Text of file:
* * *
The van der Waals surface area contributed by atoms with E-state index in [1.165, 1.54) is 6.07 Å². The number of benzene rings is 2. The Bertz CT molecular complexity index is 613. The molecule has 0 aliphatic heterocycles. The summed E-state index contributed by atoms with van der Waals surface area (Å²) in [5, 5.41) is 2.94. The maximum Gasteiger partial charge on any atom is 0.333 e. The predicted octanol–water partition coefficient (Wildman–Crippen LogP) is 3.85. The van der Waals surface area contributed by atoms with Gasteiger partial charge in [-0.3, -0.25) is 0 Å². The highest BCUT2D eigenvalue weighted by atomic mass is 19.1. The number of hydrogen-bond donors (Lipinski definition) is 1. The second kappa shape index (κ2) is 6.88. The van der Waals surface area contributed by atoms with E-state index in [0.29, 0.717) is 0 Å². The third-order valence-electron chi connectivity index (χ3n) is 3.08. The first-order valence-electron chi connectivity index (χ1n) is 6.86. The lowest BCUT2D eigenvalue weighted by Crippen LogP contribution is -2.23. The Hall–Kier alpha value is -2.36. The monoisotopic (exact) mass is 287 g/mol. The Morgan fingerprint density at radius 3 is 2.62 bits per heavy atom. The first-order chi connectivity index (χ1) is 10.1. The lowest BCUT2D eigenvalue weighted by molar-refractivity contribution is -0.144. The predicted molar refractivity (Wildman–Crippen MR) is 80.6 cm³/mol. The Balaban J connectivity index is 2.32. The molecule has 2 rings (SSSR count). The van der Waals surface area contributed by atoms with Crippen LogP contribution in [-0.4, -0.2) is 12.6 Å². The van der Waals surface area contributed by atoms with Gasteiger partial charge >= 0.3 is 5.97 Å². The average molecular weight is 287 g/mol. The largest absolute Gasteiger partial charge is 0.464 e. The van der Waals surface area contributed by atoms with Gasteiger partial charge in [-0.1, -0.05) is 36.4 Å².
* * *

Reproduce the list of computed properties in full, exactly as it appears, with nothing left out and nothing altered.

The van der Waals surface area contributed by atoms with E-state index in [1.165, 1.54) is 6.07 Å². The number of benzene rings is 2. The Bertz CT molecular complexity index is 613. The molecule has 0 aliphatic heterocycles. The summed E-state index contributed by atoms with van der Waals surface area (Å²) in [5, 5.41) is 2.94. The maximum Gasteiger partial charge on any atom is 0.333 e. The predicted octanol–water partition coefficient (Wildman–Crippen LogP) is 3.85. The van der Waals surface area contributed by atoms with Gasteiger partial charge in [-0.3, -0.25) is 0 Å². The highest BCUT2D eigenvalue weighted by atomic mass is 19.1. The number of hydrogen-bond donors (Lipinski definition) is 1. The second kappa shape index (κ2) is 6.88. The van der Waals surface area contributed by atoms with E-state index in [0.29, 0.717) is 0 Å². The third-order valence-electron chi connectivity index (χ3n) is 3.08. The first-order valence-electron chi connectivity index (χ1n) is 6.86. The lowest BCUT2D eigenvalue weighted by Crippen LogP contribution is -2.23. The Hall–Kier alpha value is -2.36. The monoisotopic (exact) mass is 287 g/mol. The Morgan fingerprint density at radius 3 is 2.62 bits per heavy atom. The first-order chi connectivity index (χ1) is 10.1. The lowest BCUT2D eigenvalue weighted by molar-refractivity contribution is -0.144. The predicted molar refractivity (Wildman–Crippen MR) is 80.6 cm³/mol. The Balaban J connectivity index is 2.32. The molecule has 2 rings (SSSR count). The van der Waals surface area contributed by atoms with Crippen LogP contribution in [-0.4, -0.2) is 12.6 Å². The van der Waals surface area contributed by atoms with Gasteiger partial charge >= 0.3 is 5.97 Å². The average molecular weight is 287 g/mol. The largest absolute Gasteiger partial charge is 0.464 e. The van der Waals surface area contributed by atoms with Gasteiger partial charge in [-0.1, -0.05) is 36.4 Å².